3.) Households Tapped Out
Household debt has increased significantly since 2008 too, and American households are now more indebted than ever. While there was a rush of spending over the past two years, that was supported by government handouts, the handouts which were funded by the Federal Reserve’s money creation.
Now that the free money has come to an end, households are confronted with the reality that their debt levels are high, inflation is high, and their wages aren’t rising enough to keep up the pace. During the next crisis, millions of households will find out the hard way that they weren’t as financially secure as they thought they were.
Hopefully you’re not one of the households facing an existential crisis due to high debt levels. But even if you’re debt-free, the impact of other households going into bankruptcy could affect you negatively.
Just remember how many people walked out on their mortgages during the 2008 crisis. Homes went into foreclosure, owners didn’t do maintenance, property values fell. If you were banking on selling your house to help fund retirement spending, a debt bubble collapse could cost you hundreds of thousands of dollars if the value of your home fell significantly.
Protect Your Wealth With Gold
The debt bubble has grown so massive that it’s no longer a question of if it’s going to collapse, it’s a question of when. Will the next crisis be the one that brings this house of cards crashing down?
You could take the risk that the Fed can continue printing its way out of trouble, and that this next crisis will be overcome by more easy money. But if you’re wrong, you could suffer financially.
Or you could start to prepare yourself by protecting your assets against the likelihood of a debt bubble collapse. And even if some of your assets lose value, other portions of your investment portfolio could be better protected.
Thousands of Americans just like you have already taken steps to start protecting themselves and their assets against the collapse of the debt bubble by buying gold. And many of them have done so by opening a gold IRA.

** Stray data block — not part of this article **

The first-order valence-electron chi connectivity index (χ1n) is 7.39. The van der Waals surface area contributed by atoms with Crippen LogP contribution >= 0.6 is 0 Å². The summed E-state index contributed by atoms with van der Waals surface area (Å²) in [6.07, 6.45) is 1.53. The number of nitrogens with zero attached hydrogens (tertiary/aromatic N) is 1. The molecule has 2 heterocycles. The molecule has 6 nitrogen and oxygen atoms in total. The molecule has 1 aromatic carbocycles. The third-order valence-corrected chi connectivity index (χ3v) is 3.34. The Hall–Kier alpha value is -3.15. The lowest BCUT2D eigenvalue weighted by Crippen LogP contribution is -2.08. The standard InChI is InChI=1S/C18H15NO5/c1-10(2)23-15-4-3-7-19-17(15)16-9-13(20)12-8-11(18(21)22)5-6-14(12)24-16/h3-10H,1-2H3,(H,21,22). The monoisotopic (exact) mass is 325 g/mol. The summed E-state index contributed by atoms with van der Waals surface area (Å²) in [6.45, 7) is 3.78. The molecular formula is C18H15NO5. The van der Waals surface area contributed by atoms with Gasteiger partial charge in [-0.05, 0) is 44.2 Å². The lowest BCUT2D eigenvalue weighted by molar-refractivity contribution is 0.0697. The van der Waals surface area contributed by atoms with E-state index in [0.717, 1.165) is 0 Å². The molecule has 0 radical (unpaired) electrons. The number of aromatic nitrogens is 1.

A gold IRA is like any other IRA, only that it holds physical gold coins and bars. This allows you to gain the benefits of owning gold, such as portfolio diversification, protection against inflation and stock market volatility, and long-term potential asset growth, while maintaining the same tax advantages as your current retirement accounts.
You can even fund your gold IRA with a tax-free transfer or rollover from your existing 401(k), 403(b), TSP, IRA, or similar retirement accounts. That allows you to protect the retirement savings growth you’ve already enjoyed while benefiting from the potential performance of gold during a weak economy.
Millions of people didn’t protect their savings during the 2008 crisis, and they watched in horror as stock markets lost over 50% of their value. Don’t let that happen to your investments. Call Goldco today to learn more about how gold can help safeguard your retirement dreams.
Trevor Gerszt is the founder and CEO of Goldco, a precious metals dealer in Los Angeles. For more than 20 years, Trevor has sought out ways to help people build long-term wealth through the security and stability of precious metals and other alternative assets. Goldco is A+ Rated by the Better Business Bureau, a 5-Time INC 500 Winner and has countless 5-Star Reviews for its quality customer service, dependability and strong reputation.